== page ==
Fortunately, most of the regulators are more relaxed than TfL. “Councils like Oxford, Birmingham, and Edinburgh only need an IVA before they do their own compliance tests, which include, you know, whether you’ve got the right first aid kit in it and all that kind of stuff,” Howard says.

“Some councils have already given their approval. In fact, we’ve got a driver from Plymouth who might take one of the two we’ve already built. The other one is already licensed for use in Oxford.”

But what about the future? Surely there’s a finite number of TX4s and crashed Leafs that Clipper can use to carry out these conversions? Well, yes – but given Howard’s plans to scale the business, it comes as no great surprise that he’s already thought of that.

Waste not, want not

“There are still around 6,000 TX4s still in use in London. Each time I see one going to a scrap yard, I’m thinking ‘No!’,” he says with a rueful smile. “There’s still plenty of life left in these cars. Everything gets replaced on them to keep them in good order. TfL requires it. So we shouldn’t run out too soon.

“But I also know a guy who does LPG conversions, who got hold of about 80 unregistered TX4s, which he’s registered as 23-plate vehicles. They’re brand new – still got the plastic on the seats. We could convert one of those for sure, though of course it would be more expensive.

“But yes, as we scale, we will need to source new batteries. Urgently we can offer UK-sourced from Envision AESC factory, which should add about £2-3,000 to the cost of the conversion. We’re also looking into a more expensive spec with a 200-mile range from a Chinese supplier, but we don’t know when we will be offering this yet.

“Mind you, battery chemistry and module availability move on quite quickly, and we focus on modular tech and agile manufacturing. In other words, ask me again in six months, and we might have a different answer!”

The TX comes in at around £60,000, even for the base model
The TX comes in at around £60,000, even for the base model

Of course, with a brand-new taxi and batteries, the project starts to look less sustainable, which is why it’s geared more toward the idea of recycling and retrofitting. After all, this is an electric car which genuinely can claim to have been sustainably built - rejuvenating and reusing old taxis and batteries that would otherwise be scrapped.

The cost is relatively high, given these are, in part at least, used cars. But the Clipper cab is also much more affordable than a brand-new LEVC TX. And given the hybrid TX’s electric range is far shorter – and some drivers run theirs using the petrol engines most of the time – the Clipper conversion almost certainly works out to be a less polluting option.

Don’t be surprised to see Clipper-converted taxis hitting the streets near you soon, then. Just keep in mind you’ll have to look for that square cut-out in the grille to spot them.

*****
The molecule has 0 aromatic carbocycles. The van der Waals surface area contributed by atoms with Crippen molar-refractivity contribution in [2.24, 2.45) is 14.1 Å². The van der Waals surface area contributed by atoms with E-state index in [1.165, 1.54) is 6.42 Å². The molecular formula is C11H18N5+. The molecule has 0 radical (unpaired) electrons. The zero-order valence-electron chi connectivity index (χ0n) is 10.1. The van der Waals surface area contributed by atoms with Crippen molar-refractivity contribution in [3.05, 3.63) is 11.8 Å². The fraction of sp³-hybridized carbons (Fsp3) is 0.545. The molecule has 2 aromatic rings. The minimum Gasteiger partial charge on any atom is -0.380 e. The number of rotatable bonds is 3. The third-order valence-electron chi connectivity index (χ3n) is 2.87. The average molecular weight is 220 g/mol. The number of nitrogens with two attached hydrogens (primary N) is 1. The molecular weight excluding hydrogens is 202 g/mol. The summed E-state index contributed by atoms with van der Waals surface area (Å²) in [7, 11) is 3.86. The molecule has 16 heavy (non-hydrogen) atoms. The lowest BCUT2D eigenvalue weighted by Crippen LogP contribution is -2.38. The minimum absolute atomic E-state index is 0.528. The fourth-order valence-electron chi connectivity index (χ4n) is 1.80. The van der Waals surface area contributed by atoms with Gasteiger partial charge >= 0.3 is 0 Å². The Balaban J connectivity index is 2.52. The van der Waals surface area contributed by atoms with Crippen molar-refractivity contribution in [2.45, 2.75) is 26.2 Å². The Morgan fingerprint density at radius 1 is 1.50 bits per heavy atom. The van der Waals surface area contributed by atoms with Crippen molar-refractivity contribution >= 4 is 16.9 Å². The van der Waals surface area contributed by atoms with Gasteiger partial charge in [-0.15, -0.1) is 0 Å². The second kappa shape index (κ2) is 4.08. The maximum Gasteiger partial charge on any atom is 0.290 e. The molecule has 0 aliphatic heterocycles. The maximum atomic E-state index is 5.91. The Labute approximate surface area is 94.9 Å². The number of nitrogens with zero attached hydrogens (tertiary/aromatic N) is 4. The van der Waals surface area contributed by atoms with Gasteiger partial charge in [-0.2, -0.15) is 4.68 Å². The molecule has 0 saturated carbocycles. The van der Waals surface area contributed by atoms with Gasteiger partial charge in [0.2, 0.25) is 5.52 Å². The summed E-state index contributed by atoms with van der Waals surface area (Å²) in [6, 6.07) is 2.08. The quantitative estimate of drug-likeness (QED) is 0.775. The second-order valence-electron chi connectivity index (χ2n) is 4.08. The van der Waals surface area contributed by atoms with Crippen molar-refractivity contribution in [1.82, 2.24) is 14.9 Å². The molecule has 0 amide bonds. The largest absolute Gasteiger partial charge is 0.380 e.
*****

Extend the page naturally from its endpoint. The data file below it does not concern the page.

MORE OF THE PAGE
Driving the Clipper TX4

Turn it on, stick it in drive, and go: It’s as simple as that. Though, admittedly, you do have to wait a couple of seconds between the second and third steps. When the additional matrix screen that Clipper has installed into the TX4’s dashboard says ‘ready’, you’re off.

Driving the Clipper cab really is simplicity itself. And it rapidly becomes clear why Dr Howard believes in this project.

The example we’re driving - an 07-plate - is showing more than 200,000 miles on the clock. Yet it drives almost perfectly. Yes, there’s a bit of slop in the steering around the dead-ahead, but TX4s are hardly bastions of steering precision in standard form. Otherwise, this example is free from nasty knocks or clunks, despite its mileage.

The brakes work brilliantly, the steering tracks straight and true. And with the Leaf motor powering you forward, performance is brisk, especially off the line. Indeed, electric powertrains lend themselves ideally to the sort of motoring most taxis do – lots of stop-start, lots of opportunities for regenerative braking to add charge to the battery, and quick responses at low speeds.

Granted, the Clipper doesn’t quite have the polish of a brand-new EV from a manufacturer. The motor’s a little noisier, and the drivetrain loads up with just a hint of a clunk. But after 10 minutes behind the wheel, you don’t really notice. And again, compared with the diesel TX4, the Clipper is quieter and smoother.

Not only will that make it more pleasant for passengers – it’ll mean drivers are less tired by the time their shifts are over, too. Even without the environmental argument, then, the Clipper conversion makes good sense.